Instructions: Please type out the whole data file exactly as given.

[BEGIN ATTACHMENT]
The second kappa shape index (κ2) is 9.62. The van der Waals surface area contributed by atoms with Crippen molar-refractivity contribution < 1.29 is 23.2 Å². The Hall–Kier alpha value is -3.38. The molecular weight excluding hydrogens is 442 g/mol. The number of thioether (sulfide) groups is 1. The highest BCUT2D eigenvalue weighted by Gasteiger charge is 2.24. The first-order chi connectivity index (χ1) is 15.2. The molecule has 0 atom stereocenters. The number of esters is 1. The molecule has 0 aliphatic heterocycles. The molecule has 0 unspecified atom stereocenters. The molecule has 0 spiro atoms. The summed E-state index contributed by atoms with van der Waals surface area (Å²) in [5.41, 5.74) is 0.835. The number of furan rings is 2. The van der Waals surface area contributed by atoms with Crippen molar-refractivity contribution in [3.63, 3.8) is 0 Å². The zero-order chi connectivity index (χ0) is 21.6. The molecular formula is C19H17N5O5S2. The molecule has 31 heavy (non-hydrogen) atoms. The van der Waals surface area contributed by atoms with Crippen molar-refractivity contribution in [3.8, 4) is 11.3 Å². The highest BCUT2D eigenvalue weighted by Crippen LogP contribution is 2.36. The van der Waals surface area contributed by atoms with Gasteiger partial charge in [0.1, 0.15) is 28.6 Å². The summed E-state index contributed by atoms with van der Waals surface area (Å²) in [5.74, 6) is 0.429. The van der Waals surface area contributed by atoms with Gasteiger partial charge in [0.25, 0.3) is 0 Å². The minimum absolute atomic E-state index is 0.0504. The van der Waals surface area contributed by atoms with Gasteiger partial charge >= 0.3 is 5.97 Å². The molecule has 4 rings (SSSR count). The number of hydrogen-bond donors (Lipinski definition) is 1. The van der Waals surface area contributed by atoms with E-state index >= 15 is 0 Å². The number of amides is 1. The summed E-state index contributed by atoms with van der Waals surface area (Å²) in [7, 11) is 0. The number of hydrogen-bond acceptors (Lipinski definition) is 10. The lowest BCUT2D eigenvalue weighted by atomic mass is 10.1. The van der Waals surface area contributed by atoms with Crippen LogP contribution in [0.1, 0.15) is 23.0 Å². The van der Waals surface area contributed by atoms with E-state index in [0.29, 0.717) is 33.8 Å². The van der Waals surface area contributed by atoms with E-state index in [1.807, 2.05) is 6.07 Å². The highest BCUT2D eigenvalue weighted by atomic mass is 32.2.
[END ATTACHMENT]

The second kappa shape index (κ2) is 9.62. The van der Waals surface area contributed by atoms with Crippen molar-refractivity contribution < 1.29 is 23.2 Å². The Hall–Kier alpha value is -3.38. The molecular weight excluding hydrogens is 442 g/mol. The number of thioether (sulfide) groups is 1. The highest BCUT2D eigenvalue weighted by Gasteiger charge is 2.24. The first-order chi connectivity index (χ1) is 15.2. The molecule has 0 atom stereocenters. The number of esters is 1. The molecule has 0 aliphatic heterocycles. The molecule has 0 unspecified atom stereocenters. The molecule has 0 spiro atoms. The summed E-state index contributed by atoms with van der Waals surface area (Å²) in [5.41, 5.74) is 0.835. The number of furan rings is 2. The van der Waals surface area contributed by atoms with Crippen molar-refractivity contribution in [3.63, 3.8) is 0 Å². The zero-order chi connectivity index (χ0) is 21.6. The molecular formula is C19H17N5O5S2. The molecule has 31 heavy (non-hydrogen) atoms. The van der Waals surface area contributed by atoms with Crippen molar-refractivity contribution in [3.8, 4) is 11.3 Å². The highest BCUT2D eigenvalue weighted by Crippen LogP contribution is 2.36. The van der Waals surface area contributed by atoms with Gasteiger partial charge in [0.1, 0.15) is 28.6 Å². The summed E-state index contributed by atoms with van der Waals surface area (Å²) in [5.74, 6) is 0.429. The van der Waals surface area contributed by atoms with Gasteiger partial charge in [0.25, 0.3) is 0 Å². The minimum absolute atomic E-state index is 0.0504. The van der Waals surface area contributed by atoms with Gasteiger partial charge >= 0.3 is 5.97 Å². The molecule has 4 rings (SSSR count). The number of hydrogen-bond donors (Lipinski definition) is 1. The van der Waals surface area contributed by atoms with E-state index >= 15 is 0 Å². The number of amides is 1. The summed E-state index contributed by atoms with van der Waals surface area (Å²) in [7, 11) is 0. The number of hydrogen-bond acceptors (Lipinski definition) is 10. The lowest BCUT2D eigenvalue weighted by atomic mass is 10.1. The van der Waals surface area contributed by atoms with Crippen LogP contribution in [0.1, 0.15) is 23.0 Å². The van der Waals surface area contributed by atoms with E-state index in [0.29, 0.717) is 33.8 Å². The van der Waals surface area contributed by atoms with E-state index in [1.807, 2.05) is 6.07 Å². The highest BCUT2D eigenvalue weighted by atomic mass is 32.2.